At a recent online Tech Talk event organized by a colleague of mine, one of our alumni -- Jennifer Varat, product manager at WW, Inc. -- shared her story with current students and reflected on her recent job search process. When asked to highlight what helped her secure the role, Varat emphasized the importance of being able to communicate her value to employers. So when you hear this question in an interview, avoid simply giving them an overview of your skills and what you have done. They already know that. What they want to hear is your articulation of the value you will bring if they were to hire you. Focusing on the value you bring shifts the conversation from what you have done to what you could and would do if given the chance. Keep in mind that figuring out how you can contribute value takes time, but it's worth it.
To answer this question, be sure to research the company and speak to current employees to determine what pains them at the moment. What problem are they looking to solve with that role? Once you identify their pain point, clarify what you can do to address it. Most job seekers I work with are college students with limited experience, and when we speak about the value they can bring, they push back explaining that they don't have any experience or background to bring any value to anyone. If you are like my students, check out this article by Austin Belcak, founder of Cultivated Culture. In it, he gives sound advice on how to create your own value deliverable, even if you believe you are too inexperienced to offer any. “You don't need to change the world with your deliverable," Belcak writes. “You just need to show that you bring good ideas to the table, you are willing to roll up your sleeves, and you're not like everyone else who is applying for this job." The best part is that you can use this same approach to secure an interview in the first place.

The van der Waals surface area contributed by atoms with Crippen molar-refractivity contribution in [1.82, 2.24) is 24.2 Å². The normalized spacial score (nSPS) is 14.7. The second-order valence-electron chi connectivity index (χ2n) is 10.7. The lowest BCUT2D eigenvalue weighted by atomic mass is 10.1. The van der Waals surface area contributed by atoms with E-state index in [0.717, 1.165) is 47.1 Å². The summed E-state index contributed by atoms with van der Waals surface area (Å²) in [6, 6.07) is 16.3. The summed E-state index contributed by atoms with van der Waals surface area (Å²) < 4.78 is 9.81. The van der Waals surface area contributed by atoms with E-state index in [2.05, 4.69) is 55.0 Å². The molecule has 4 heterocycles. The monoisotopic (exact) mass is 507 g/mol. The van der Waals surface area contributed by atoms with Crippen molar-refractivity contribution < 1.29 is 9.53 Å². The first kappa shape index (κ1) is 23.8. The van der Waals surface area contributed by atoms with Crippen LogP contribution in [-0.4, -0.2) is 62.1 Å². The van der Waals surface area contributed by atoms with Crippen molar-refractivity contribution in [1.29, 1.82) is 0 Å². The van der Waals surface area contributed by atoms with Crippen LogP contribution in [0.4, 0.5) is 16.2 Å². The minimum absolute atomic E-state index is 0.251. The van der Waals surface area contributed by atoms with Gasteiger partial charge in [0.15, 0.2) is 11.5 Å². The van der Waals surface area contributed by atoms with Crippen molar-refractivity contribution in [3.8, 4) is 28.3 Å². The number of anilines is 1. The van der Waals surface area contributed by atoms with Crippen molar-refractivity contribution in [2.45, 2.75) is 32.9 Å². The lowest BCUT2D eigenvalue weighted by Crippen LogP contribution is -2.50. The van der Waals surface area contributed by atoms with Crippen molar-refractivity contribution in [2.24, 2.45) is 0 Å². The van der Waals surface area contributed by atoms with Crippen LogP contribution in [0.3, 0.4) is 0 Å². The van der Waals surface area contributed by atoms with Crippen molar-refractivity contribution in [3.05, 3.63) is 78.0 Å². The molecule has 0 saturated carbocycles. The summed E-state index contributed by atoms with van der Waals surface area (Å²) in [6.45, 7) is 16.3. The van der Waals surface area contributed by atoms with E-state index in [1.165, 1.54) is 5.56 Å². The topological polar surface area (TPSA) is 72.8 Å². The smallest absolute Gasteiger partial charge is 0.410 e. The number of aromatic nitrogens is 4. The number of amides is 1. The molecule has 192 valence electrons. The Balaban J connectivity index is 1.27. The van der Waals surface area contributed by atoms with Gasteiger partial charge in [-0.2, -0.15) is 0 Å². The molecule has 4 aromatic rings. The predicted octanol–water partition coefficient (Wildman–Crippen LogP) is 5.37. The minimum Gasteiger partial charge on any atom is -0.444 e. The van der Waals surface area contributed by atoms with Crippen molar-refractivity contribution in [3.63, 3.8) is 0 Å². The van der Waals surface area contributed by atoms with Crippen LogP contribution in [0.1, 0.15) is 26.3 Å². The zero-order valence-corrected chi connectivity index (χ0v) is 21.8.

This question may seem a formality, but it definitely isn't. Showing that you prepared for it is key to closing the interview on a high note. Please don't say you don't have any questions because the interviewers have covered everything. Nothing puts a damper on a great conversation like your insistence that you have no questions for the interviewers. I've seen it happen, and it is quite disappointing. No matter how well the conversation has gone until that point, the moment you say that you have no questions, you forfeit your position as a contender for the role.
In mock interviews, students often inquire what the best questions to ask are, and I always say the same thing: The best questions are the ones that show you think as someone who is already part of the team and the answers to which will help you gain valuable information. The questions you ask need to show your dedication and genuine interest. Avoid asking questions to which you can easily find answers online or questions about compensation and benefits. “Instead, consider asking questions that seek the perspective of interviewers such as 'What aspect of your work do you enjoy the most?' or 'What is your definition of success in this role?'" advises Kaloferova. “This is your chance to make a good impression by choosing a question that shows deeper interest in the culture, mission or vision of the company."